9. A Biopolitical Critique of the ‘Ecosystem Approach’: Biodiversity Conservation *

9.1. Introduction *

9.2. The Convention on Biological Diversity: Some Preliminary Clarifications *

9.2.1. Introduction *

9.2.2. The Objectives of the Convention *

9.2.3. Framing Biological Diversity *

9.2.4. The Concept of Conservation *

9.2.5. The Concept of Ecosystem in the CBD *

9.3. The ‘Ecosystem Approach’ as a New Strategy for Biodiversity Conservation *

9.3.1. Introduction *

9.3.2. The Malawi Principles *

9.3.3. Articulating the Ecosystem Approach *

9.4. The Competing Narratives Traversing the ‘Ecosystem Approach’ *

9.4.1. Introduction *

9.4.2. Ecological Normativity *

9.4.3. Governance *

9.4.4. Knowledge Pluralism *

9.4.5. Ecosystem Services and Natural Capital *

9.5. The Narrative of Ecosystem Services: a Biopolitical Resolution? *

9.5.1. Introduction *

9.5.2. Ecosystem Services and the Ecosystem Approach *

9.6. The Institutional Dimension *

9.6.1. Conference of the Parties *

9.6.2. Subsidiary Body on Scientific, Technical and Technological Advice *

9.6.3. Intergovernmental Platform on Biodiversity and Ecosystem Services *

9.6.4. The Economics of Ecosystems and Biodiversity *

9.6.5. Interaction between TEEB and IPBES *

9.7. Conclusions *

10. Inside and against Biopolitics: Towards a Productive Reading of the ‘Ecosystem Approach’? *

10.1. Introduction *

10.2. Genealogy, Biopolitics and the Immanence of Critique *

10.3. The Productive Ambiguities of the Ecosystem Approach *

10.3.1. Introduction *

10.3.2. Teasing out Some Productive Ambiguities of the ‘Ecosystem Approach’ *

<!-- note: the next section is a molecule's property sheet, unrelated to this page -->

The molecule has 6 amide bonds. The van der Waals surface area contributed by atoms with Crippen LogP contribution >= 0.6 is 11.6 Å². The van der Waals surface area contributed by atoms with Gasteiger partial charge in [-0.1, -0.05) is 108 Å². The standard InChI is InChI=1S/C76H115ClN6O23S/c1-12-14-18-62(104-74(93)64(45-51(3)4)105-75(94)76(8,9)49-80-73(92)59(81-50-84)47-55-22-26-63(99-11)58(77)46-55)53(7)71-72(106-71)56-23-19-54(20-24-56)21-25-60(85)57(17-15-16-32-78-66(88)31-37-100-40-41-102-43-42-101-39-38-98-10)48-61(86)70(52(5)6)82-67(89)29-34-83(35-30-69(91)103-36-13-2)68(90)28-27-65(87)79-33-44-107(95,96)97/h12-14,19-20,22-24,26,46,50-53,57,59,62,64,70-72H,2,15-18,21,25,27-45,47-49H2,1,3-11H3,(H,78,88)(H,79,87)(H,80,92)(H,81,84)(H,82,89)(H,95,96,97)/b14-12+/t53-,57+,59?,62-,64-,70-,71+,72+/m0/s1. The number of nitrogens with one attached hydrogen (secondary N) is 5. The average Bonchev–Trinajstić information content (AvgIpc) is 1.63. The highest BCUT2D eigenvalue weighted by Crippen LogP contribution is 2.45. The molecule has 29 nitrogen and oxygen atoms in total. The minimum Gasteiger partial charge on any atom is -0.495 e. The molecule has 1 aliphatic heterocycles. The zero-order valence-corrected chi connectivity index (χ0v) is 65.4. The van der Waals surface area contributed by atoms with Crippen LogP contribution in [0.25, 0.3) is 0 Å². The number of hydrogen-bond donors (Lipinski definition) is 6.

10.4. Thinking Law beyond Law, and Biopolitics beyond Biopolitics *

10.5. ‘Epistemic Location’ and Transversal Ecological Thinking *

10.6. Law in the Middle of the World *

10.7. Towards a New Horizon of Sense? *

10.8. Conclusions *

11. Conclusions *

11.1. Conclusions *

Index

 

 

About the Author

Vito De Lucia is a Post Doctoral Fellow at the K. G. Jebsen Center for the Law of the Sea, Faculty of Law, UiT Arctic University of Norway

About the Series

Law, Justice and Ecology

In an age of climate change, scarcity of resources, and the deployment of new technologies that put into question the very idea of the 'natural', this book series offers a cross-disciplinary, novel engagement with the connections between law and ecology. The fundamental challenge taken up by the series concerns the pressing need to interrogate and to re-imagine prevailing conceptions of legal responsibility, legal community and legal subjectivity, by embracing the wider recognition that human existence is materially embedded in living systems and shared with multiple networks of non-humans.

Encouraging cross-disciplinary engagement and reflection upon relevant empirical, policy and theoretical issues, the series pursues a thoroughgoing, radical and timely exploration of the multiple relationships between law, justice and ecology.

Learn more…

Subject Categories

BISAC Subject Codes/Headings:
LAW034000
LAW / Environmental
LAW051000
LAW / International
LAW060000
LAW / Legal History
NAT010000
NATURE / Ecology